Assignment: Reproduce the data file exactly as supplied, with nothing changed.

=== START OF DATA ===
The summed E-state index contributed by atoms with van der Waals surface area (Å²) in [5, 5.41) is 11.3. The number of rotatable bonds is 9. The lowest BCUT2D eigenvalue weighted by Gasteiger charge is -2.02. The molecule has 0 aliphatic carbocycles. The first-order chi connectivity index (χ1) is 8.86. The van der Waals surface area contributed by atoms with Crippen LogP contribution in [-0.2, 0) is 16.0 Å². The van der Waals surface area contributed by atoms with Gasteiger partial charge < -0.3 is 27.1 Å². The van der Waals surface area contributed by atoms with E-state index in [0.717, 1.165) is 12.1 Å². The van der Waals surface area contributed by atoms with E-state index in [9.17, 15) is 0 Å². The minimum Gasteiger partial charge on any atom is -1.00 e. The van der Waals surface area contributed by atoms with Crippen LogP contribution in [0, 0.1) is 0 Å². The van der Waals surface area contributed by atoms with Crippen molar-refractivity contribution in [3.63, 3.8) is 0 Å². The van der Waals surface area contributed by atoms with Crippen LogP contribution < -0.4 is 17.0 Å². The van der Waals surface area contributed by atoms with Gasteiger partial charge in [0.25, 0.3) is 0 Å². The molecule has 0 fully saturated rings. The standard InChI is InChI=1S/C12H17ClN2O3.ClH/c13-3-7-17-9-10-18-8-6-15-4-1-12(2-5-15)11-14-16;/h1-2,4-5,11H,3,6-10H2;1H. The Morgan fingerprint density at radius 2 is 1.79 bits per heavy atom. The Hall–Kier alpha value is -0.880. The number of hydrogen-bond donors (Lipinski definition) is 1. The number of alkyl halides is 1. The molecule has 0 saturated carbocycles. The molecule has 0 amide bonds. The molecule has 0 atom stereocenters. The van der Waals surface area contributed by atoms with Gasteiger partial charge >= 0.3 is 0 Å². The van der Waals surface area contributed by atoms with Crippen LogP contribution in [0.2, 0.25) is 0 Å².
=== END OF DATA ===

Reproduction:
The summed E-state index contributed by atoms with van der Waals surface area (Å²) in [5, 5.41) is 11.3. The number of rotatable bonds is 9. The lowest BCUT2D eigenvalue weighted by Gasteiger charge is -2.02. The molecule has 0 aliphatic carbocycles. The first-order chi connectivity index (χ1) is 8.86. The van der Waals surface area contributed by atoms with Crippen LogP contribution in [-0.2, 0) is 16.0 Å². The van der Waals surface area contributed by atoms with Gasteiger partial charge < -0.3 is 27.1 Å². The van der Waals surface area contributed by atoms with E-state index in [0.717, 1.165) is 12.1 Å². The van der Waals surface area contributed by atoms with E-state index in [9.17, 15) is 0 Å². The minimum Gasteiger partial charge on any atom is -1.00 e. The van der Waals surface area contributed by atoms with Crippen LogP contribution in [0, 0.1) is 0 Å². The van der Waals surface area contributed by atoms with Crippen molar-refractivity contribution in [3.63, 3.8) is 0 Å². The van der Waals surface area contributed by atoms with Crippen LogP contribution < -0.4 is 17.0 Å². The van der Waals surface area contributed by atoms with Gasteiger partial charge in [0.25, 0.3) is 0 Å². The molecule has 0 fully saturated rings. The standard InChI is InChI=1S/C12H17ClN2O3.ClH/c13-3-7-17-9-10-18-8-6-15-4-1-12(2-5-15)11-14-16;/h1-2,4-5,11H,3,6-10H2;1H. The Morgan fingerprint density at radius 2 is 1.79 bits per heavy atom. The Hall–Kier alpha value is -0.880. The number of hydrogen-bond donors (Lipinski definition) is 1. The number of alkyl halides is 1. The molecule has 0 saturated carbocycles. The molecule has 0 amide bonds. The molecule has 0 atom stereocenters. The van der Waals surface area contributed by atoms with Gasteiger partial charge >= 0.3 is 0 Å². The van der Waals surface area contributed by atoms with Crippen LogP contribution in [0.2, 0.25) is 0 Å².